Course Details

Jurisprudence

This course examines the philosophical foundations of law and lawyering. It is based on three claims about why jurisprudence matters for lawyers: 1. Ideas and events in law are linked: changing conceptions of the nature and purpose of law or lawyering have accompanied virtually every major historical development in the legal system. To understand the ideas is to understand their actualization in events, and to understand the events is to understand the ideas immanent in them. 2. Philosophical ideas are embedded in day-to-day legal practice, because ideas about the nature and purpose of law are implicit in the craft of legal argumentation. Understanding the ideas can thus make one a more self-aware and skillful practitioner of the craft. 3. Aspiring lawyers should confront Socratic questions about what makes one's professional life worth living. Thus this course approaches jurisprudence not only as conceptual analysis but also as intellectual history, social theory, and self-reflective moral philosophy. Our subject is a set of philosophical concepts together with the actualization of those concepts in historical events, in contemporary practice, and in how one lives one's life. The course consists in four units. The first is on theories of law as such, focusing on the debate between legal positivism and natural law. The second is on two philosophically inflected movements that have influenced American legal history: legal realism and critical legal studies. The third is on philosophical theories of particular departments of law, focusing on tort and criminal law. The fourth is on two philosophical questions of fundamental importance for aspiring lawyers: when should one's moral duties as a human being trump one's duties as a lawyer (the limits of role morality) and what ideals give the life of a lawyer meaning.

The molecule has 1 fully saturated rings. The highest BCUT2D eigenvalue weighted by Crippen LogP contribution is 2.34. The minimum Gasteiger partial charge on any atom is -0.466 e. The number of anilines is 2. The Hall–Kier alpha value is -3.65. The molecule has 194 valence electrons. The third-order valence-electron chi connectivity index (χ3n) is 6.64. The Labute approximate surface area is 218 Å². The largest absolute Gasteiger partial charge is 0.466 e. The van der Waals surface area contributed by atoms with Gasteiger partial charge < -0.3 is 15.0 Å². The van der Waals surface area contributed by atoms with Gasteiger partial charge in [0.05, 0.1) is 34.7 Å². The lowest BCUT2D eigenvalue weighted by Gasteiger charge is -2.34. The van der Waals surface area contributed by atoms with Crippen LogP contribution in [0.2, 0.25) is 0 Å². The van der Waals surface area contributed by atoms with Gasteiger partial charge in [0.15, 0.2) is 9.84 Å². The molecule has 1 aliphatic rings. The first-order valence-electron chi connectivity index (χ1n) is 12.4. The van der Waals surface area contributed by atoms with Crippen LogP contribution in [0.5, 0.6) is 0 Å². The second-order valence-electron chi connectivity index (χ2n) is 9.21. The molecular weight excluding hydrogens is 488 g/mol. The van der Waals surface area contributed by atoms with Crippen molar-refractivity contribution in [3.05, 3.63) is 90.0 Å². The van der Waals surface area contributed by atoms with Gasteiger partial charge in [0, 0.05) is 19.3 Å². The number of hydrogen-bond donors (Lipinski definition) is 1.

Catalog Number: LAWSTUDY 601
Practice Areas: Law and PhilosophyPerspective viewpoint
Additional Course Information: Open to First Year Students,  Perspective Elective


Course History

Fall 2015
Title: Jurisprudence
Faculty: Kleinfeld, Joshua (courses | profile)
Section: 1     Credits: 3.0
Capacity: 65     Actual: 9

Spring 2015
Title: Jurisprudence
Faculty: Kleinfeld, Joshua (courses | profile)
Section: 1     Credits: 3.0
Capacity: 65     Actual: 30

Spring 2014
Title: Jurisprudence
Faculty: D'Amato, Anthony A.
Section: 1     Credits: 3.0
Capacity: 59     Actual: 34

Spring 2013
Title: Jurisprudence
Faculty: D'Amato, Anthony A.
Section: 1     Credits: 3.0
Capacity: 59     Actual: 40